Encouraging "Change Talk"

The core motivational interviewing skills that build rapport with a patient are asking open-ended questions, affirming, reflective listening, and summarizing.

"With these skills, we draw out people's stories rather than telling them what's wrong and how to fix it," he said. For example, an open-ended question such as, "How has this problem affected your daily life?" is more helpful than, "How long has this been a problem?"

Affirming involves recognition, support, and encouragement of the patient's strengths. Saying, "You worked hard on this!" is preferable to saying, "I'm proud of you," which highlights the physician's authoritative position.

With these skills, we draw out people's stories rather than telling them what's wrong and how to fix it.

Reflective listening can involve a simple repeating of what the patient says, or it can involve rephrasing or expanding on the patient's statement. For example, if the patient says, "Right now, drinking doesn't help me feel better the way it used to. In fact, I feel worse now," the physician can say, "So drinking is no longer helping you and you want to find some way to feel better instead of drinking."

Summarizing involves the physician tying the things the patient has said together to signal that he or she was both listening and affirming what was said.

The idea is to encourage "change talk," in which the patient expresses the desire, ability, reasons, need, and steps for change, as opposed to "sustain talk," in which the patient expresses the inability or lack of need for change, Dr Fortin explained.

Formulating a Plan

Once the patient has expressed a desire for change, the physician can help flesh out a plan that is specific, measurable, achievable, relevant, and time-limited. Help the patient set a precise goal with an outcome that is evident to both the patient and physician, Dr Fortin advised.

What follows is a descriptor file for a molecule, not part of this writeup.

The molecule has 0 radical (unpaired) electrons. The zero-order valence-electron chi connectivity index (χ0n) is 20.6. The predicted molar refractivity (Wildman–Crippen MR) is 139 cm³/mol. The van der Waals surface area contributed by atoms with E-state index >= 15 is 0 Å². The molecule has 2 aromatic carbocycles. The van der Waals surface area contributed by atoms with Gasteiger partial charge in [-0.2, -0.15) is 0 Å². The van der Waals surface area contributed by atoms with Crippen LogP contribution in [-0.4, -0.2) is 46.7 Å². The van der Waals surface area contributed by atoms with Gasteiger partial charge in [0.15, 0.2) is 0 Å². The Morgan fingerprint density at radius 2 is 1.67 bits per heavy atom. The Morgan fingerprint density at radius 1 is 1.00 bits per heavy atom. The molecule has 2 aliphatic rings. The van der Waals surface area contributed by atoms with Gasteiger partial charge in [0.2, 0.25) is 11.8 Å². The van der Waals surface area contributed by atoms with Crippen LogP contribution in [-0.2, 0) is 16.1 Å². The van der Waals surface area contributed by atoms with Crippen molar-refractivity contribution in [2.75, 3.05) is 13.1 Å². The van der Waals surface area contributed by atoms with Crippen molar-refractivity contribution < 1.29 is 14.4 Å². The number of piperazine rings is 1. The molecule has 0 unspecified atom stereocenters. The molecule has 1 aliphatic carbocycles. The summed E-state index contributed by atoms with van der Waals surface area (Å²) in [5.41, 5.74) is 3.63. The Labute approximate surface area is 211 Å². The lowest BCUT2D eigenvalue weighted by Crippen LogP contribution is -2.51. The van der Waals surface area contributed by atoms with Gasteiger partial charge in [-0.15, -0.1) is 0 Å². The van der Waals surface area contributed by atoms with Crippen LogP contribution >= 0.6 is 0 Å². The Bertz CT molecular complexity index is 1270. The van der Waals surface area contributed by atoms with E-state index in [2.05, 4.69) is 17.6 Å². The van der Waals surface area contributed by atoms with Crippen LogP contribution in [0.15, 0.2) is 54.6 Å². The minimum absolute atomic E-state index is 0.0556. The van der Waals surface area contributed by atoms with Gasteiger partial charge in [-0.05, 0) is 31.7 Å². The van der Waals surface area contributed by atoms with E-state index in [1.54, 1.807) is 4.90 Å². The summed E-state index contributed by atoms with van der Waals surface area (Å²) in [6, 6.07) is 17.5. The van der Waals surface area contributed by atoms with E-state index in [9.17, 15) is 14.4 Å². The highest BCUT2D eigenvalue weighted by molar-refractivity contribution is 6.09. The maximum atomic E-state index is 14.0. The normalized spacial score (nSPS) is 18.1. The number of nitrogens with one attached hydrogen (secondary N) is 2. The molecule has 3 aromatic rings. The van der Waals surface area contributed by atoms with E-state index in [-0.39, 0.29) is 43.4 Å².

The next step is to ask the patient, "On a scale of 0 to 10, how confident or sure do you feel about carrying out your plan?" Research suggests that a response of 7 or greater is associated with a high likelihood of goal achievement.

If the response is 1 to 6, the physician can respond with something like, "Higher than zero, that's good! Any ideas what might raise your confidence?"

If the response is anywhere from 1 to 9, instead of asking, "Why not higher?" a better question is, "Why not lower?" Dr Fortin pointed out. "This prompts the patient to express change talk rather than sustain talk."

The final step is to arrange follow-up and accountability by asking the patient, "Would it be useful to check in with me again to review how you are doing with your plan? If so, when?" Here too, he noted, "the patient is in charge. You're not changing the behavior. The patient is."

During the workshop, Dr Fortin was asked about patients who simply cannot or will not make changes.

"Sometimes the best we can do is be empathic," he explained. "One of the factors that leads to professional burnout is when we think we have to fix everything the patient tells us about, instead of recognizing that often all we can do is witness it, sit with it, acknowledge it." In fact, "sometimes we're being our best selves as doctors when we can just do that."

Dr Fortin, Dr Lamotte, and Dr Parker have disclosed no relevant financial relationships.

American College of Physicians (ACP) Internal Medicine 2016. Presented May 7, 2016.


Comments on Medscape are moderated and should be professional in tone and on topic. You must declare any conflicts of interest related to your comments and responses. Please see our Commenting Guide for further information. We reserve the right to remove posts at our sole discretion.
Post as: